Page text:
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Program finds the number of pairs of co-primes in an array using functional concepts in Node.js

const assert = require('assert')

const gcd = (a, b) => (b != 0) ? gcd(b, a % b) : a

const co_prime = (a, b) => gcd(a, b) == 1

const co_prime_pairs = (_list) => {
    co_primes = []
    _list.map(
        (x, i) => _list.slice(i + 1)
                        .filter(y => co_prime(x, y))
                        .forEach(y => co_primes.push([x, y]))
        )
    return co_primes.length
} 

const main = () => {
    assert.equal(co_prime_pairs([1, 2, 3]), 3)
    assert.equal(co_prime_pairs([4, 8, 3, 9]), 4)
}

main()

Is the time complexity similar to that of the simple for-loop implementation?

Is there any scope for improving the time-complexity by using map and filter functions?

How is my choice of variable names?

How is code formatting?

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  • \$\begingroup\$ Random thought: consider prime factoring the list elements, and then using hashes or something so you don't have to loop through each pair. \$\endgroup\$ – Barry Carter Nov 4 '17 at 17:38
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How is my choice of variable names?

In general you used snake case for the function names which is more a ruby-style.

Additionally the function co_prime_pairs let me acept that it return pairs of co-primes. However it returns a number of co-pairs inside an array.

The variable co_primes is declared globally.

co_prime_pairs

This function is not a pure function internally because .forEach(y => co_primes.push([x, y])) modifies co_primes.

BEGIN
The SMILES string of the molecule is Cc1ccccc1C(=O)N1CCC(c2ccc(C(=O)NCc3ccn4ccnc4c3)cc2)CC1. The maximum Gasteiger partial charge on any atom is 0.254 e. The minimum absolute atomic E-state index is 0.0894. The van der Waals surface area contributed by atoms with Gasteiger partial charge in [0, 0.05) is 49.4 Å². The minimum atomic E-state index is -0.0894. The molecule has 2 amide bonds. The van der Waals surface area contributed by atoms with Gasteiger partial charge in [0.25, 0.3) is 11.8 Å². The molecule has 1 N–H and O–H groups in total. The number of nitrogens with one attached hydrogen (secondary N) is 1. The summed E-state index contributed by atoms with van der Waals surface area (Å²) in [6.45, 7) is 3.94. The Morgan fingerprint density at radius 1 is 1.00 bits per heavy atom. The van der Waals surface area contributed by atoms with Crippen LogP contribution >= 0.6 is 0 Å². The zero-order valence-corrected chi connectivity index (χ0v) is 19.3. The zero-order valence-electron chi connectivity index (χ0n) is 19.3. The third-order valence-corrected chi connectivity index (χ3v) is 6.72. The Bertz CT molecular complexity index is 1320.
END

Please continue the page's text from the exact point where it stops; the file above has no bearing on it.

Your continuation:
I rewrite the function and spit the logic into:

  1. build pairs
  2. filter the co primes
  3. return the length

The functions:

const filterCoPrimes = xss =>
    xss.filter(xs => isCoPrime(xs[0], xs[1]))

const buildPair = x => y =>
    [x, y]

const buildPairs = (xs, pairs) =>
    xs.length === 0 || xs.length === 1
        ? pairs
        : buildPairs(
            xs.slice(1), 
            pairs.concat(xs.map(buildPair(xs[0])))
        )

The chain:

const co_prime_pairs = xs =>
    filterCoPrimes(buildPairs(xs, [])).length

If we use pipe as a kind of function composition it can be rewritten to:

const co_prime_pairs = pipe(
    buildPairs([]),
    filterCoPrimes,
    length
)

Full working Example

  • function calls:

const gcd = (a, b) => 
  (b != 0) ? gcd(b, a % b) : a

const isCoPrime = (a, b) => 
  gcd(a, b) === 1

const filterCoPrimes = xss =>
  xss.filter(xs => isCoPrime(xs[0], xs[1]))

const buildPair = x => y =>
  [x, y]

const buildPairs = (xs, pairs) =>
  xs.length === 0 || xs.length === 1
      ? pairs
      : buildPairs(
          xs.slice(1), 
          pairs.concat(xs.map(buildPair(xs[0])))
      )

const co_prime_pairs = xs =>
  filterCoPrimes(buildPairs(xs, [])).length

console.log(co_prime_pairs([4, 8, 3, 9]))

  • with pipe:

const pipe = (...fns) => fns.reduce((f, g) => (...args) => g(f(...args)))

const filter = fn => xs =>
    xs.filter(fn)

const map = fn => xs =>
    xs.map(fn)

const length = xs => 
    xs.length

const gcd = (a, b) => 
    (b != 0) ? gcd(b, a % b) : a

const isCoPrime = (a, b) => 
    gcd(a, b) === 1

const filterCoPrimes = xss =>
    xss.filter(xs => isCoPrime(xs[0], xs[1]))

const buildPair = x => y =>
    [x, y]

const buildPairs = pairs => xs =>
    xs.length === 0 || xs.length === 1
        ? pairs
        : buildPairs
            ( pairs.concat(xs.map(buildPair(xs[0]))) )
            ( xs.slice(1) )

const co_prime_pairs = pipe(
    buildPairs([]),
    filterCoPrimes,
    length
)
    
console.log(co_prime_pairs ([4, 8, 3, 9]))

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